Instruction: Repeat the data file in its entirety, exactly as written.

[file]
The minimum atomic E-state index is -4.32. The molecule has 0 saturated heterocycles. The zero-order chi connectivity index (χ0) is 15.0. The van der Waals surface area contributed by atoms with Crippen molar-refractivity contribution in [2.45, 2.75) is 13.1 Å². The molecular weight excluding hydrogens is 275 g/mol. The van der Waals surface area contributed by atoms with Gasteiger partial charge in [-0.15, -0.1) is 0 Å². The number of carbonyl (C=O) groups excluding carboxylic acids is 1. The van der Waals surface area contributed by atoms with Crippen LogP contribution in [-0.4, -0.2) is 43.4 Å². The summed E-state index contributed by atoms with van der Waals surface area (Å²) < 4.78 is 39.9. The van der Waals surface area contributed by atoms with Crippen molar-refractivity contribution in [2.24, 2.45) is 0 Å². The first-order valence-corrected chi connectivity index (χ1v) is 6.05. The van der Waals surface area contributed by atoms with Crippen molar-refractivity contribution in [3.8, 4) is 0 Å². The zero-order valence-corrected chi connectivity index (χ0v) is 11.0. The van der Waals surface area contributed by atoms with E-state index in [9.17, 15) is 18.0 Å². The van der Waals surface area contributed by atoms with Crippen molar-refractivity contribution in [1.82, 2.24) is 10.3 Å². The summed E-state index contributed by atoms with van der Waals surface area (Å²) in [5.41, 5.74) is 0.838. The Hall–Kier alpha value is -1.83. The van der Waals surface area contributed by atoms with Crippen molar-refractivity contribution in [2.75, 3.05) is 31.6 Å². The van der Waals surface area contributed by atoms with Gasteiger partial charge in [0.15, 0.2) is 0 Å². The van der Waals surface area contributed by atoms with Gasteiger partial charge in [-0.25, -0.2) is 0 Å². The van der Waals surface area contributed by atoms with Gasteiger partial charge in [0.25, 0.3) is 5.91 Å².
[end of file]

The minimum atomic E-state index is -4.32. The molecule has 0 saturated heterocycles. The zero-order chi connectivity index (χ0) is 15.0. The van der Waals surface area contributed by atoms with Crippen molar-refractivity contribution in [2.45, 2.75) is 13.1 Å². The molecular weight excluding hydrogens is 275 g/mol. The van der Waals surface area contributed by atoms with Gasteiger partial charge in [-0.15, -0.1) is 0 Å². The number of carbonyl (C=O) groups excluding carboxylic acids is 1. The van der Waals surface area contributed by atoms with Crippen LogP contribution in [-0.4, -0.2) is 43.4 Å². The summed E-state index contributed by atoms with van der Waals surface area (Å²) < 4.78 is 39.9. The van der Waals surface area contributed by atoms with Crippen molar-refractivity contribution in [2.24, 2.45) is 0 Å². The first-order valence-corrected chi connectivity index (χ1v) is 6.05. The van der Waals surface area contributed by atoms with Crippen molar-refractivity contribution in [3.8, 4) is 0 Å². The zero-order valence-corrected chi connectivity index (χ0v) is 11.0. The van der Waals surface area contributed by atoms with E-state index in [9.17, 15) is 18.0 Å². The van der Waals surface area contributed by atoms with Crippen molar-refractivity contribution in [1.82, 2.24) is 10.3 Å². The summed E-state index contributed by atoms with van der Waals surface area (Å²) in [5.41, 5.74) is 0.838. The Hall–Kier alpha value is -1.83. The van der Waals surface area contributed by atoms with Crippen molar-refractivity contribution in [2.75, 3.05) is 31.6 Å². The van der Waals surface area contributed by atoms with Gasteiger partial charge in [0.15, 0.2) is 0 Å². The van der Waals surface area contributed by atoms with Gasteiger partial charge in [-0.25, -0.2) is 0 Å². The van der Waals surface area contributed by atoms with Gasteiger partial charge in [0.25, 0.3) is 5.91 Å².